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$15.74
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Artadi Tempranillo 2014 750ml

Rated 90 - The first non-DO bottling of the entry-level red is the 2014 Tempranillo, a varietal wine from a number of plots, many of them...
$26.74
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Artadi Tempranillo Vinas De Laguardia 2014 750ml

Rated 90 - This tightly knit red shows good density, with plum, blackberry, cola and toast notes shadowed by firm tannins and balsamic acidity. Not...
$13.94
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Baron De Ley Tempranillo 2014 750ml

Rated 90 - A polished texture carries focused flavors of black cherry, licorice, forest floor and smoke in this balanced red. Light firm tannins...
$56.84
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Benjamin Romeo Que Bonito Cacareaba Blanco 2014 750ml

Rated 95 - This is a fantastic white with cream, sliced peaches, lemons and pineapples. Full body, beautiful precision and length. Transparent...
$9.44
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Hacienda Lopez De Haro Crianza 2014 750ml

Rated 90 - Light touch of flora over bramble fruits on the nose. A palate with crunchy sour cherry notes and dried herbs displaying lively acidity....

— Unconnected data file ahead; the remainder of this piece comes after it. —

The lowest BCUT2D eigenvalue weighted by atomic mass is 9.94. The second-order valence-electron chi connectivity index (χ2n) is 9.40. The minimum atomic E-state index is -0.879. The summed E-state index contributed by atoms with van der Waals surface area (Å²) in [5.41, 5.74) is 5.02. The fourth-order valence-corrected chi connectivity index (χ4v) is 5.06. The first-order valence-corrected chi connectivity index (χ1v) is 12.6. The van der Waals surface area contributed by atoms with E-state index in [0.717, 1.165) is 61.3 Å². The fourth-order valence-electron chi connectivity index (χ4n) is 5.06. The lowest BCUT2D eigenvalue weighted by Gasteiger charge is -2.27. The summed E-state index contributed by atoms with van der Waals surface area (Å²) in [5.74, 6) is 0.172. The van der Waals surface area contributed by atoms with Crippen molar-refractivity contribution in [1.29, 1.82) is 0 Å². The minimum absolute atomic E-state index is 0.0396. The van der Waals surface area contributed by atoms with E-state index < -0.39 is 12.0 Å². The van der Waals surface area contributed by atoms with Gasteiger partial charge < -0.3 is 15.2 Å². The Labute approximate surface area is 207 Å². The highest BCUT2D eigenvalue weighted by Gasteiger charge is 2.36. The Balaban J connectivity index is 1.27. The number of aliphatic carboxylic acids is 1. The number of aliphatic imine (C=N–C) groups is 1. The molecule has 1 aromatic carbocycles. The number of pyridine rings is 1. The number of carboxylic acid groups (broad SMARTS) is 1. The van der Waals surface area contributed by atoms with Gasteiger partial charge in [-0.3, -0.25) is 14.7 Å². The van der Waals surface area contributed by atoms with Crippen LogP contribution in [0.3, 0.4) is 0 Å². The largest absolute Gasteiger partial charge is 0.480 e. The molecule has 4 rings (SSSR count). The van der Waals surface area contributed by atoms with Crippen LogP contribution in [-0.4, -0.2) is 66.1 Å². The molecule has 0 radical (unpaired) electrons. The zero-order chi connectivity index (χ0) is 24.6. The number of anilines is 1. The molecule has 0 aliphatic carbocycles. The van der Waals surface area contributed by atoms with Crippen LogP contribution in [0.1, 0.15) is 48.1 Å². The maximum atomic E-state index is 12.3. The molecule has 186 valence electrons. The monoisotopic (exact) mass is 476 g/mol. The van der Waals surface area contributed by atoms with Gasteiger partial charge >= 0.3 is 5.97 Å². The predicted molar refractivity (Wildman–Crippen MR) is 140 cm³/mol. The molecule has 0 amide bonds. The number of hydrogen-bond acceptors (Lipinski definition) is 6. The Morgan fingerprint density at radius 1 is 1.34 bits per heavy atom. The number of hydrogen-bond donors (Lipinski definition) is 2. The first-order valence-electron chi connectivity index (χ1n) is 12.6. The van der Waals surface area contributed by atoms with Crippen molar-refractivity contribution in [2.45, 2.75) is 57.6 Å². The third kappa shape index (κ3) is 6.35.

$32.94
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Olivier Riviere El Cadastro 2014 750ml

Rated 95 - The 2013 was not produced, so we jumped to the 2014 Viñas del Cadastro, an old-vine cuvée with some varieties mixed in...
$60.94
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Olivier Riviere Mirando Al Sur 2014 750ml

Rated 93 - The 2014 Mirando al Sur was produced with the same grapes as the 2013 and followed a similar process. In 2014 Rivière had two Sherry...

2014 La Rioja Spain

La Rioja is by far the most famous wine region of Spain, and remains one of the world's great wine producing regions, consistently offering deep, complex red wines of character and distinction, partly due to the fact that La Rioja benefits from excellent soils, rich in minerals and nutrients, and plenty of sunshine. The climatic conditions allow the fine grape varietals to reach full ripeness and express plenty of the best features of their terroir, making La Rioja wines some of the most interesting to have ever come out of Europe. The Cantabrian mountains to the north provide the perfect shelter from the colder, wetter influences of the Atlantic oceans, and in the beloved vineyards of La Rioja, wineries have been cultivating exceedingly flavorful Tempranillo grapes for generations for the inclusion in their fine single variety and blended wines.

Ever since the Phoenicians and Romans brought their knowledge of vine cultivation to Spanish soils, the country's culture has grown alongside wine production, with wine being a vital part of Spanish identity and Spanish traditions. Each region of Spain has a wine quite distinct from the others, and it is produced by smallholders and families as much as it is by large companies and established wineries. From the relatively mild and lush regions of La Rioja to the arid plateaus that surround Madrid, grapes are grown in abundance for the now booming Spanish wine industry, and new laws and regulations have recently been put in place to keep the country's standards high. By combining traditional practices with modern technology, Spanish wineries are continuing to produce distinctive wines of great character, flavor and aroma, with the focus shifting in recent decades to quality over quantity.